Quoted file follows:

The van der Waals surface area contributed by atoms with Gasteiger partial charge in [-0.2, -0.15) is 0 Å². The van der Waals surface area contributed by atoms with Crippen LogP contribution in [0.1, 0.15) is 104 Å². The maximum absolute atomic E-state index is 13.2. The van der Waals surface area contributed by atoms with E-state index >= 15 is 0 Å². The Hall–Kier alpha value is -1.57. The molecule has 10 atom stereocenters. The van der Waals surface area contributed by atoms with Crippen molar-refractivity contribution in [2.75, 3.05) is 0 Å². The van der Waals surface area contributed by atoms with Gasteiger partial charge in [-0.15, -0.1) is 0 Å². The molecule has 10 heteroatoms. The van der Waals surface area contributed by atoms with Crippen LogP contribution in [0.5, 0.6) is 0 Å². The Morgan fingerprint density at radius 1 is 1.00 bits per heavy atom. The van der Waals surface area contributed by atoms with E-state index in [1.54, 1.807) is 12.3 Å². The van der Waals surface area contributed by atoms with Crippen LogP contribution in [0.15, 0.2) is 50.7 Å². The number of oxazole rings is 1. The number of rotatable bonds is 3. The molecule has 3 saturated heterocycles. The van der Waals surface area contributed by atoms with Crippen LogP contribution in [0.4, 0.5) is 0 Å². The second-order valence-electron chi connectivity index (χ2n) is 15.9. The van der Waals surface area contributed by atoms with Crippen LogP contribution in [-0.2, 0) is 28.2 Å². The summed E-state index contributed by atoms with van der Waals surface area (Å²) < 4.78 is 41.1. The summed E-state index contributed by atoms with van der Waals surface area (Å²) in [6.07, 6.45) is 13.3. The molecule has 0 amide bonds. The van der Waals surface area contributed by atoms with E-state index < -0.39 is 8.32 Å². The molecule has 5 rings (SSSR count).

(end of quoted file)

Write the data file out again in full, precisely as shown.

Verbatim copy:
The van der Waals surface area contributed by atoms with Gasteiger partial charge in [-0.2, -0.15) is 0 Å². The van der Waals surface area contributed by atoms with Crippen LogP contribution in [0.1, 0.15) is 104 Å². The maximum absolute atomic E-state index is 13.2. The van der Waals surface area contributed by atoms with E-state index >= 15 is 0 Å². The Hall–Kier alpha value is -1.57. The molecule has 10 atom stereocenters. The van der Waals surface area contributed by atoms with Crippen molar-refractivity contribution in [2.75, 3.05) is 0 Å². The van der Waals surface area contributed by atoms with Gasteiger partial charge in [-0.15, -0.1) is 0 Å². The molecule has 10 heteroatoms. The van der Waals surface area contributed by atoms with Crippen LogP contribution in [0.5, 0.6) is 0 Å². The Morgan fingerprint density at radius 1 is 1.00 bits per heavy atom. The van der Waals surface area contributed by atoms with E-state index in [1.54, 1.807) is 12.3 Å². The van der Waals surface area contributed by atoms with Crippen LogP contribution in [0.15, 0.2) is 50.7 Å². The number of oxazole rings is 1. The number of rotatable bonds is 3. The molecule has 3 saturated heterocycles. The van der Waals surface area contributed by atoms with Crippen LogP contribution in [0.4, 0.5) is 0 Å². The second-order valence-electron chi connectivity index (χ2n) is 15.9. The van der Waals surface area contributed by atoms with Crippen LogP contribution in [-0.2, 0) is 28.2 Å². The summed E-state index contributed by atoms with van der Waals surface area (Å²) < 4.78 is 41.1. The summed E-state index contributed by atoms with van der Waals surface area (Å²) in [6.07, 6.45) is 13.3. The molecule has 0 amide bonds. The van der Waals surface area contributed by atoms with E-state index < -0.39 is 8.32 Å². The molecule has 5 rings (SSSR count).